America’s largest companies have just unveiled their earnings for the second quarter of 2022. As ever, the reporting season provided an opportunity to check the pulse of the top US companies and the economy more broadly.
The outcome suggests the US is at a crossroads, with the post-Covid rebound starting to fade. Retail giant Walmart warned that inflation is chipping away at the spending power of consumers, while Meta’s chief executive Mark Zuckerberg said that economic headwinds would have a ‘broad impact’ on digital advertising.
On the other side, Microsoft predicted double-digit revenue growth for the coming year as companies boost IT spending, and ExxonMobil and Chevron shattered profit records on the back of higher oil prices.
Corporate profits are coming from a position of extreme strength – especially in the US
Into the downturn
But taking a step back from the details, the big question for executives and investors is how well profits can hold up as the economy slows. Data suggests the downturn is already starting. Gross domestic product in the US has now contracted for two consecutive quarters – a popular (though outdated) definition of a recession. And in Europe, a further cut in gas supplies from Russia is raising the prospect of energy rationing and a slump in growth.
So how serious is the threat to corporate profits?
While the answer will vary by company, sector and region, the good news is that corporate profits are coming from a position of extreme strength – especially in the US. Various metrics show profitability at or near to record highs. Net profit margin, a critical benchmark for investors since it measures profit available to investors after tax, is at a peak of 13% for S&P 500 companies, close to double the level of the 1990s, according to the latest data from Refinitiv Datastream and FactSet.
Return on equity, a measure of profitability in relation to the investment of shareholders, looks even better at 20%, the highest level in a series going back to 1974. It also tops the 19% return on equity recorded in the mid-1990s and in 2000, both halcyon periods for US companies.
US earnings hold up
There are several structural reasons for this strength, suggesting that while profit margins will tighten as the economy slows, US earnings overall should hold up well.
First, industry concentration appears to have grown. A study, Are US Industries Becoming More Concentrated?, published just prior to the Covid pandemic, concluded that more than 75% of US industries had consolidated since the late 1990s. Co-author Gustavo Grullon, professor of finance at Rice University, said this consolidation had become a major driver of profitability. ‘Firms in industries with the largest increases in product market concentration show higher profit margins and more profitable mergers and acquisitions deals,’ the report concluded. ‘Taken together, our results suggest that market power is becoming an important source of value.’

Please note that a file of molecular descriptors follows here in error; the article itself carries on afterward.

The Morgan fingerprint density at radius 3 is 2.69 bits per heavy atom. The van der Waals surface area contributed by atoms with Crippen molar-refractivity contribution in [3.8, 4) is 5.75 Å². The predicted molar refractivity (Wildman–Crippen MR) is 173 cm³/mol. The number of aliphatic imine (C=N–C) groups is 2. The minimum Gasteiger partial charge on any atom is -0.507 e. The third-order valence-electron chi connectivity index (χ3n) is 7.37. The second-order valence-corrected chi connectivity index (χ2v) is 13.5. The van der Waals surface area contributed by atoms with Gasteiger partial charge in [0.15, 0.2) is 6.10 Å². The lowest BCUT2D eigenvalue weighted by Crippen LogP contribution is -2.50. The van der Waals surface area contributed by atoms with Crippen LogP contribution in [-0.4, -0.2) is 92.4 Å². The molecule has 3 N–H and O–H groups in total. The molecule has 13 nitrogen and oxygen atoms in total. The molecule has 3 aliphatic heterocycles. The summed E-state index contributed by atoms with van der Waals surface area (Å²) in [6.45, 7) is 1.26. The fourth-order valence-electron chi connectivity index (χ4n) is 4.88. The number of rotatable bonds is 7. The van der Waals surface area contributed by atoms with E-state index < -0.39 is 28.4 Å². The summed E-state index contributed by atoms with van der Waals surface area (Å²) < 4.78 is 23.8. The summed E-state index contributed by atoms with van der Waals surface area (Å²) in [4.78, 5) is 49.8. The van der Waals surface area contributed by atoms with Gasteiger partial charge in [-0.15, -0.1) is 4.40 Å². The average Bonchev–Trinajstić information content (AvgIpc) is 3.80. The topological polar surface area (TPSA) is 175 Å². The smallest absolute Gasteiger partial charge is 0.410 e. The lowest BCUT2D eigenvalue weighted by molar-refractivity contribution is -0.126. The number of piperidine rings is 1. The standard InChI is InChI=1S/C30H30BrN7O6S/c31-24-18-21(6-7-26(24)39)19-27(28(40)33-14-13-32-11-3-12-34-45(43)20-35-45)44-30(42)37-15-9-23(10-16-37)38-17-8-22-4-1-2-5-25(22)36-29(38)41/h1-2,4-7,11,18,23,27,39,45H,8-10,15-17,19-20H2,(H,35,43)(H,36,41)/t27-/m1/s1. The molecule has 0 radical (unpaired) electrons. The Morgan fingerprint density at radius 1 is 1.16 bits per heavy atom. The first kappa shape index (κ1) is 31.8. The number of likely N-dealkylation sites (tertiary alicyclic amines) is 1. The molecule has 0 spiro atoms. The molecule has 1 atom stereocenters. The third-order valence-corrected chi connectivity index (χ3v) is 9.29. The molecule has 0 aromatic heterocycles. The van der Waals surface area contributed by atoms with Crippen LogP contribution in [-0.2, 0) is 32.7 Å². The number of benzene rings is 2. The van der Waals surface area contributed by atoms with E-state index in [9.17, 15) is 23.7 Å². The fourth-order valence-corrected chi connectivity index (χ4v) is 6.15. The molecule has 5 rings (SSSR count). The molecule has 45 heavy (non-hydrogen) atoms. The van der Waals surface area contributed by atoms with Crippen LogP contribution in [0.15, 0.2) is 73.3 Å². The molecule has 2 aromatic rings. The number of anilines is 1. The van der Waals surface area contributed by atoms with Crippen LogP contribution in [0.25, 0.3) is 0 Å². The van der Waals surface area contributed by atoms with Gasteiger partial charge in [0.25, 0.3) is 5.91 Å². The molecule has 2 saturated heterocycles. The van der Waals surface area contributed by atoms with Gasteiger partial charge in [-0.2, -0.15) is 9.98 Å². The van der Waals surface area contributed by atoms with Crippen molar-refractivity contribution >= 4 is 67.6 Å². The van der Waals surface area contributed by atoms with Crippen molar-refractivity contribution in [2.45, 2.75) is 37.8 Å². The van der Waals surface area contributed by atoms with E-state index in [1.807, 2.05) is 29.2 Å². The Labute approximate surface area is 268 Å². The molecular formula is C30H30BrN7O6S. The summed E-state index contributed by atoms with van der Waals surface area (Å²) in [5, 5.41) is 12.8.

So far, the relative resilience of US earnings suggests that more US companies are able to pass on rising costs to consumers, with 73% of companies by market capitalisation exceeding their profit forecasts for the second quarter.
Apple, Microsoft, Alphabet, Amazon and Tesla account for 24% of the market capitalisation of the S&P 500
Second, the mix of industries in the US has contributed to historically elevated margins. Over the past few decades, large technology firms have come to dominate the S&P 500. Apple, Microsoft, Alphabet, Amazon and Tesla accounted for 24% of the market capitalisation of the index as of 1 August, with a value of US$8.4 trillion, versus the index total of US$34.7 trillion. Compare this with 1999, prior to the rise of the giant tech stocks, when S&P 500’s top five companies (including such capital-intensive businesses as Exxon, Walmart and General Electric, along with Cisco and Microsoft) made up just 17% of the index. Overall, the tech-focused companies are capital-light, high-margin businesses when compared with their old-economy predecessors. Overall, tech now accounts for 37% of the S&P 500, compared with just 7% for industrials and 4% for energy.
It is notable that tech businesses make up a far lower 11% of the Stoxx Europe 600 index. In fact, six other sectors rank above technology. And the tech portion of Stoxx Europe doesn’t boast the dominant global giants that are a key component of the US index.
This helps explain why returns on equity in Europe are a more modest 13% as opposed to 20% in the US. Nor is this exceptional by historical standards: returns on equity topped 17% prior to the global financial crisis and hit 15% in the 1990s.
Finally, after-tax profits in the US got a further boost in 2017 by a landmark reform of corporate taxation. This reduced the top corporate tax rate from 35% to 21% – a 40% reduction. Prior to the reform, US companies had a powerful incentive to shift profits to lower tax jurisdictions, including by housing intellectual property outside the US. Following the 2017 reforms it has made less sense to do so, and so US companies have registered more of their profits in their home market.
Of course, none of this means that margins can remain at current levels through the downturn. Even the top tech companies are taking steps to minimise the impact, by slowing or freezing new hires. In its second quarter earnings release, Amazon disclosed it has about 100,000 fewer employees than in the previous quarter, while Apple said it also planned to slow hiring.
Companies with weaker market positions or in more exposed sectors will surely need to take more aggressive action to protect margins. But for the US as a whole, companies are at least entering the slowdown from a position of historic strength.